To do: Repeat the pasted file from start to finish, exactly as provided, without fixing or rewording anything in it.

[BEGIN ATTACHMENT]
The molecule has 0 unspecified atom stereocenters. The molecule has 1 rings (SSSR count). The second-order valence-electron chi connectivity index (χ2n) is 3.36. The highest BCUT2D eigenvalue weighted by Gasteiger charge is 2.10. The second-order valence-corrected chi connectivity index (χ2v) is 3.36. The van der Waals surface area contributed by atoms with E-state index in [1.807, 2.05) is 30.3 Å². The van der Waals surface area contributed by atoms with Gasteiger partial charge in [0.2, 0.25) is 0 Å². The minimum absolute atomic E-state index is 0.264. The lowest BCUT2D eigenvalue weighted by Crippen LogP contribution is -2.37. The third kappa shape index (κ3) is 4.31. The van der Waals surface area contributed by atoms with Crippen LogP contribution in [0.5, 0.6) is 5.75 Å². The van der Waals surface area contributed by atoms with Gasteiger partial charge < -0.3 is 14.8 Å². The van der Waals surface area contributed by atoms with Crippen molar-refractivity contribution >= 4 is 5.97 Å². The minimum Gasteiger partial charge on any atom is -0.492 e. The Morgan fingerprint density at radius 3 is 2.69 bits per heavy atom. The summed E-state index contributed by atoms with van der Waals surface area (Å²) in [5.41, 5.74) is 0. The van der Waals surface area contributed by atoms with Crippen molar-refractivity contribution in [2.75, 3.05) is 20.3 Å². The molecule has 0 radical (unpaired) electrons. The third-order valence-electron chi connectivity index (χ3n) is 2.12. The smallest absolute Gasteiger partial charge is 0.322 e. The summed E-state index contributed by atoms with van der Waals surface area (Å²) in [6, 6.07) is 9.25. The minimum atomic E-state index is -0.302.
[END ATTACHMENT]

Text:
The molecule has 0 unspecified atom stereocenters. The molecule has 1 rings (SSSR count). The second-order valence-electron chi connectivity index (χ2n) is 3.36. The highest BCUT2D eigenvalue weighted by Gasteiger charge is 2.10. The second-order valence-corrected chi connectivity index (χ2v) is 3.36. The van der Waals surface area contributed by atoms with E-state index in [1.807, 2.05) is 30.3 Å². The van der Waals surface area contributed by atoms with Gasteiger partial charge in [0.2, 0.25) is 0 Å². The minimum absolute atomic E-state index is 0.264. The lowest BCUT2D eigenvalue weighted by Crippen LogP contribution is -2.37. The third kappa shape index (κ3) is 4.31. The van der Waals surface area contributed by atoms with Crippen LogP contribution in [0.5, 0.6) is 5.75 Å². The van der Waals surface area contributed by atoms with Gasteiger partial charge < -0.3 is 14.8 Å². The van der Waals surface area contributed by atoms with Crippen molar-refractivity contribution >= 4 is 5.97 Å². The minimum Gasteiger partial charge on any atom is -0.492 e. The Morgan fingerprint density at radius 3 is 2.69 bits per heavy atom. The summed E-state index contributed by atoms with van der Waals surface area (Å²) in [5.41, 5.74) is 0. The van der Waals surface area contributed by atoms with Crippen molar-refractivity contribution in [2.75, 3.05) is 20.3 Å². The molecule has 0 radical (unpaired) electrons. The third-order valence-electron chi connectivity index (χ3n) is 2.12. The smallest absolute Gasteiger partial charge is 0.322 e. The summed E-state index contributed by atoms with van der Waals surface area (Å²) in [6, 6.07) is 9.25. The minimum atomic E-state index is -0.302.